Despite being wowed by the Olympic champion, Johnson believes he would be up to the challenge against Bolt if they were face to each other in the 40.
"I feel like if I would have kept training for track I'd have a chance, but I play football and he runs track, so it's totally different," Johnson told the Tennessean. "I think I could still probably beat him in the 40. If I actually trained for the distance he trained for, I think I'd have a chance."
Even with his proclamation, Johnson has the utmost respect for Bolt, who is considered the fastest man in the world.
"He is a great athlete," Johnson told the newspaper. "I think he'll be the best track athlete to ever compete in the Olympics."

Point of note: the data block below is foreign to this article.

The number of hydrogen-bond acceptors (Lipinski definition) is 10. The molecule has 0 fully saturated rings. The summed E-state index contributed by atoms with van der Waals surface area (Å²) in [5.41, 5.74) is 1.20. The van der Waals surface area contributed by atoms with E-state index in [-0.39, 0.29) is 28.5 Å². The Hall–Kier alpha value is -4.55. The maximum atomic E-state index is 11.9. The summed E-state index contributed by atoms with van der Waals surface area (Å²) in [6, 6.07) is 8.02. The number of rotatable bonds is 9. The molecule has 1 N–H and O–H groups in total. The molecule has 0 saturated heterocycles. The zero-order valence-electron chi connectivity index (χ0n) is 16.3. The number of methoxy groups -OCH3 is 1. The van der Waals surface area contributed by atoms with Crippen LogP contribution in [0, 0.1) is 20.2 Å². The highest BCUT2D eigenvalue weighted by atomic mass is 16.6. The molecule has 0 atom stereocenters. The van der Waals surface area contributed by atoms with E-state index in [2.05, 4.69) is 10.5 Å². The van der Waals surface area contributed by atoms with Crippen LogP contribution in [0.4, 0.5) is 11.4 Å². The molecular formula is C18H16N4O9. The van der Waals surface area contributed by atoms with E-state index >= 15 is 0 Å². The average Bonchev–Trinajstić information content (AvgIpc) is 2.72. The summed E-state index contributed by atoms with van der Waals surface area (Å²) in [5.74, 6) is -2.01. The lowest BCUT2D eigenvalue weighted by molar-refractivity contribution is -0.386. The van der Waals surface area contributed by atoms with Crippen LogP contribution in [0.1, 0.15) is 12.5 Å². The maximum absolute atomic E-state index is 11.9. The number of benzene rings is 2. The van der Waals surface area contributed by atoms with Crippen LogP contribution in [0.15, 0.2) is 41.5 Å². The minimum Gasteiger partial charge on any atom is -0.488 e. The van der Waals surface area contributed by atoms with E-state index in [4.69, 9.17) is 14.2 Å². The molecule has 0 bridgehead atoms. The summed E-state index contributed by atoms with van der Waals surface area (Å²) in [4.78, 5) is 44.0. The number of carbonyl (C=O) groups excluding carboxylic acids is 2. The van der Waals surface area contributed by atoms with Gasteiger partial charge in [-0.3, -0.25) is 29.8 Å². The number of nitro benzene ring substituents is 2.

After setting world records in the 100 and 200 meters at the Beijing Olympics four years ago, Bolt broke his Olympic mark in the 100 by running 9.63 seconds in London. Bolt is also the world-record holder (9.58).
Johnson does have a running pedigree to at least offer a challenge to Bolt. He was a high school track star in Orlando and clocked at 4.24 seconds in the 40-yard dash at the NFL combine in 2008. It still stands as the fastest time ever at the combine.
While Johnson has said he wouldn't mind running against Bolt, the Jamaican track star told a British newspaper earlier this week that he'd like to play for soccer giant Manchester United.
"People think I am joking, but if Alex Ferguson called me up and said, 'OK let's do this, come and have a trial,' it would be impossible for me to say no," Bolt told the Sun on Monday. "I would not take up the challenge if I didn't think I was good enough. I am a very accomplished player and know I could make a difference."